Invasive stink bug could take big bite out of Michigan crops in 2017

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A brown marmorated stink bug, an invasive species in Michigan

Katja Schulz, License under Creative Commons

A brown marmorated stink bug, an invasive species in Michigan

Southern Michigan has a problem that is causing a stink. Brown marmorated stink bugs, viewed as a pest, may become a big problem this year for Michigan’s $101.2 billion agricultural industry. This big problem might have a small solution: a wasp.

Michigan has more than 80 kinds of stink bugs. The brown marmorated stink bug has recently forced its way into the group. It’s an outlier and invasive. After arriving in Michigan six years ago, the brown marmorated stink bug has made quite a stink for Michiganders. This pest has been terrorizing people in their homes, destroying crops and any kind of plant it can get to.


The bugs aren’t threatening to humans in any way except for their pocketbooks. These critters destroy crops, making it hard for farmers.

The Life cycle of the brown marmorated stink bug, according to Life Stages

Michael Downes

The Life cycle of the brown marmorated stink bug, according to Life Stages

“They are going to cause very serious crop damage here in Michigan,” said Parsons, “In Pennsylvania and New York where (the stink bug) was kind of first established and spread from they are causing millions of dollars worth of damage.”

The stink bugs damage has already been seen in Michigan, but this could be the year where the state’s crops start to take a hit.

“It’s taken about five or six years now,” said Parsons, “to where it’s really starting to get up there in numbers. This will probably be the year where we begin to see a lot of crop damage.”

When the brown marmorated stink bug gets a hold of fruit crops like apples, it catfaces them. Have you ever gone to the store and looked through the fresh Granny Smiths and seen some with little, brown rotting rings? That’s catfacing. The bugs sit on the apples and suck the juice out of them causing them to rot. Those imperfections are enough to make farmers’ products unsellable. The crops can still be eaten, but nobody wants to buy apples, or anything, with brown, rotten spots all over them.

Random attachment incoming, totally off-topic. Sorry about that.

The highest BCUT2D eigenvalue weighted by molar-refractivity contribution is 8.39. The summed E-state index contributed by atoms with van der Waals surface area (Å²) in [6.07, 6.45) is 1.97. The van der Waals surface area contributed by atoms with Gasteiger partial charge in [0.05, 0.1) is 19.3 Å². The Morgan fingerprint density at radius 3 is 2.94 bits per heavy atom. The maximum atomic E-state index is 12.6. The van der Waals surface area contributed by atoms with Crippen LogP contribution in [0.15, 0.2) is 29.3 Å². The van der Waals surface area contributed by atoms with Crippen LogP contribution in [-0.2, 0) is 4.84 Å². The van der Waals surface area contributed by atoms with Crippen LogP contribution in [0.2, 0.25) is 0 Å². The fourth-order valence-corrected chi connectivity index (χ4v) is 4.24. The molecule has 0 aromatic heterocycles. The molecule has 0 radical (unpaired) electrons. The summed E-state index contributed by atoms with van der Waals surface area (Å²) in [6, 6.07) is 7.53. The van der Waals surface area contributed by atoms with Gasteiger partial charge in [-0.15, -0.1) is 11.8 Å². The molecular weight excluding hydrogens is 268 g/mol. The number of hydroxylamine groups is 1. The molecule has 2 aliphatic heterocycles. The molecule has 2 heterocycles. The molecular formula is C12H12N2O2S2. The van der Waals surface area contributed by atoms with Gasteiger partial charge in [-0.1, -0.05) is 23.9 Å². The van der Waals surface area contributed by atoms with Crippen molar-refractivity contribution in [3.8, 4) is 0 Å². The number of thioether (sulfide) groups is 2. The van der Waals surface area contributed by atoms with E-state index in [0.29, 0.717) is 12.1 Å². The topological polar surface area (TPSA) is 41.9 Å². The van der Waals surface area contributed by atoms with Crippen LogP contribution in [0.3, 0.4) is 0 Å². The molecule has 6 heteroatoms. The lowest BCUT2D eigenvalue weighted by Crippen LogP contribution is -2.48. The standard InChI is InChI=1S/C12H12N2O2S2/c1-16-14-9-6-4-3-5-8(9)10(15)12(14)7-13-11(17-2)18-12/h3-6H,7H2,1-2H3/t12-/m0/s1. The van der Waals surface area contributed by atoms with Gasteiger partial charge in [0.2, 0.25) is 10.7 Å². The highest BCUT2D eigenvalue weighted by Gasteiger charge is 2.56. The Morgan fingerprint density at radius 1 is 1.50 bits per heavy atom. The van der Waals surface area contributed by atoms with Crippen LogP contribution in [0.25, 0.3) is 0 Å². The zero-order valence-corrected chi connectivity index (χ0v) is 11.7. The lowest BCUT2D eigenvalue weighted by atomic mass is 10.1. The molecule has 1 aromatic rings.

Apples aren’t the only fruit being targeted The bugs also gnaw on field crops, berries, smaller fruits, orchards, grapes and vegetables. With large numbers of bugs, harvesting can even become a problem.

“When you are harvesting, even by machine,” said Parsons, “they can come through the machine and get all packaged up and now you have a stink bug in there.”

Stink bugs aren’t just economic hindrances. They are also inconvenient. They have their name for a reason, they have glands that spew out a foul-smelling fluid or puff of gas that has been described as “distasteful”. That’s not something that is unique for just the brown marmorated stink bug, but stink bugs in general, it’s their defense mechanism. Nobody wants stink bugs smelling up their homes, it’s unsettling. On top of that, a majority of people flat out don’t want bugs in their houses.


Scientists, entomologists and researchers at Penn State, Rutgers and Michigan State, just to name a few, have started to find ways to slow down the reproduction of brown marmorated stink bugs. One Michigan State researcher, Ernest Delfosse is studying a parasitic wasp that is from China.

“We are studying it,” said Parsons, “It attacks the stink bug eggs. It’s a little tiny wasp. It lays its eggs in a stink bug egg. Its larva eats up the stink bug egg and out emerges another wasp.”

Here’s the breakdown: The wasp eggs are laid in the host, in this case the stink bug eggs. The wasp larva hatch inside of the egg, eat the stink bug larva, and then eat their way out of the stink bug egg. The lavrae then enter their cocoons and eventually emerge as wasps. Those wasps then lay eggs, and, well, you get the point. It’s a vicious cycle, but may be effective enough to terminate the invasive bug.

Early experiments show that this could be effective in slowing the population. However, Parsons and his colleagues are worried that the wasp may threaten native stink bugs. To give you a visual of how these larva work, here’s a video of them emerging from a caterpillar (Warning: it’s haunting)


Now that we know how to potentially wipe them completely from the United States, let’s focus on something much more important, keeping them out houses, specifically yours.

“It’s difficult to keep them out,” said Mark Edinger owner of Assassin Pest Control. “It’s harder to find their entry. It’s damn near impossible, unless there is an obvious entry point. It’s usually a construction issue.”